U.S. mobile companies are trying to come up with a 5G alternative to beat Huawei

Dell, Microsoft, and AT&T are reportedly now brainstorming.

5G (5th Generation) network connecting technology future global. Hand flip wood cube change number 4...

In an interview with The Wall Street Journal, White House economic adviser Larry Kudlow explained the Trump administration's plan to compete against Huawei. According to Kudlow, various American companies, including Microsoft, Dell, and AT&T, were looking into creating 5G alternatives to lower reliance on Huawei's software.

This effort comes after the Trump administration announced that it would blacklist the Chinese company in 2019. Last year, according to Business Insider, Donald Trump said that he was not interested in conducting business with the telecommunications giant over apparent national security concerns. The president stated, "I don't want to do business at all because it is a national security threat and I really believe that the media has covered it a little bit differently than that."

With hostility emanating from the American government and pushback from its Chinese counterpart, tech companies are trying to adapt to the new — and volatile — landscape.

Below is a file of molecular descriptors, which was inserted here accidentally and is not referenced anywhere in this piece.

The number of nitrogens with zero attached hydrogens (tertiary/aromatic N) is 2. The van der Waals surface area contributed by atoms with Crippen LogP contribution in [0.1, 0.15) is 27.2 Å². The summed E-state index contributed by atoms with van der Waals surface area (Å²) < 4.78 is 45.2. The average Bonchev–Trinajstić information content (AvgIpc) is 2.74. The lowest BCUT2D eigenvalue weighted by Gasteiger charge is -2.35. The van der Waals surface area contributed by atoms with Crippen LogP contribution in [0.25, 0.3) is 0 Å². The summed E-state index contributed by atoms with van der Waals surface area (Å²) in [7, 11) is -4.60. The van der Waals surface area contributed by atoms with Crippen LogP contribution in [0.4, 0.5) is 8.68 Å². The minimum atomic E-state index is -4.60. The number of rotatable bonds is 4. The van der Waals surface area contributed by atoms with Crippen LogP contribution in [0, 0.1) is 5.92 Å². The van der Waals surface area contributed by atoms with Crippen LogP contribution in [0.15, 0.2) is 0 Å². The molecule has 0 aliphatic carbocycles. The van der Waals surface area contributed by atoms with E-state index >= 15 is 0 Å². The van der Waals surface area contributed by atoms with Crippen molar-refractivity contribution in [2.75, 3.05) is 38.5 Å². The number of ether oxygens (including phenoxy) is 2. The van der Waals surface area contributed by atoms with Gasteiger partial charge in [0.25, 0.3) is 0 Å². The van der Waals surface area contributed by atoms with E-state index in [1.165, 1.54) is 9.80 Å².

What Kudlow says — "The big-picture concept is to have all of the American 5G architecture and infrastructure done by American firms, principally," Kudlow told The Wall Street Journal. "That also could include Nokia and Ericsson because they have big United States presences."

The White House economic adviser claimed that giants like Dell are already interested in creating alternatives. "Dell and Microsoft are now moving very rapidly to develop software and cloud capabilities that will, in fact, replace a lot of the equipment," he told The Wall Street Journal. "To quote Michael Dell, 'Software is eating the hardware in 5G.'"

Hurdles ahead — Defeating Huawei won't be easy, though. The Chinese company maintains heavy presence around the globe. On top of that, the White House will have to find a way to bring American companies together on board with this plan — otherwise it could backfire.

It looks like Huawei is already aware of the obstacles America will face. Its chief United States security officer, Andy Purdy, told The Wall Street Journal that if American firms want 5G developed by Americans, they should talk to Huawei and license their 5G technology.

If they don't, Purdy warned that "the combined product will be 1-2 years behind the comparable Huawei products in terms of functionality and assurance." Not bad advice.